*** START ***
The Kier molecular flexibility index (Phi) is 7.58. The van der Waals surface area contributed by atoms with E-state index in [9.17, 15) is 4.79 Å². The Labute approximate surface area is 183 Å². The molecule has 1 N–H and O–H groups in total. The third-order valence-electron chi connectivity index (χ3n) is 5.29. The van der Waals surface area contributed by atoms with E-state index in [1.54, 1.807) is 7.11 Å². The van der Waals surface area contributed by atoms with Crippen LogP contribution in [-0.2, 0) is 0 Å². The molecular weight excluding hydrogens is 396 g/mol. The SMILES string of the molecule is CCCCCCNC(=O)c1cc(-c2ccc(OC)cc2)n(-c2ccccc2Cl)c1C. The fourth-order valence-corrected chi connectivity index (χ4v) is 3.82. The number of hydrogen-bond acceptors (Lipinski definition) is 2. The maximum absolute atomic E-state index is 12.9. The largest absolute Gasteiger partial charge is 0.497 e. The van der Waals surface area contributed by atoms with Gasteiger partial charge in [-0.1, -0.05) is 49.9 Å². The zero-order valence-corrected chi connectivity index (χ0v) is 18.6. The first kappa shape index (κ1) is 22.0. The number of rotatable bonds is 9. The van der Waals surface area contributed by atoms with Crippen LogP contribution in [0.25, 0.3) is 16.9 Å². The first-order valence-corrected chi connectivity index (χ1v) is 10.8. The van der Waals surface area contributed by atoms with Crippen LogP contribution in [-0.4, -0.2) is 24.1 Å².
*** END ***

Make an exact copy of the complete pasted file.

The Kier molecular flexibility index (Phi) is 7.58. The van der Waals surface area contributed by atoms with E-state index in [9.17, 15) is 4.79 Å². The Labute approximate surface area is 183 Å². The molecule has 1 N–H and O–H groups in total. The third-order valence-electron chi connectivity index (χ3n) is 5.29. The van der Waals surface area contributed by atoms with E-state index in [1.54, 1.807) is 7.11 Å². The van der Waals surface area contributed by atoms with Crippen LogP contribution in [-0.2, 0) is 0 Å². The molecular weight excluding hydrogens is 396 g/mol. The SMILES string of the molecule is CCCCCCNC(=O)c1cc(-c2ccc(OC)cc2)n(-c2ccccc2Cl)c1C. The fourth-order valence-corrected chi connectivity index (χ4v) is 3.82. The number of hydrogen-bond acceptors (Lipinski definition) is 2. The maximum absolute atomic E-state index is 12.9. The largest absolute Gasteiger partial charge is 0.497 e. The van der Waals surface area contributed by atoms with Gasteiger partial charge in [-0.1, -0.05) is 49.9 Å². The zero-order valence-corrected chi connectivity index (χ0v) is 18.6. The first kappa shape index (κ1) is 22.0. The number of rotatable bonds is 9. The van der Waals surface area contributed by atoms with Crippen LogP contribution in [0.25, 0.3) is 16.9 Å². The first-order valence-corrected chi connectivity index (χ1v) is 10.8. The van der Waals surface area contributed by atoms with Crippen LogP contribution in [-0.4, -0.2) is 24.1 Å².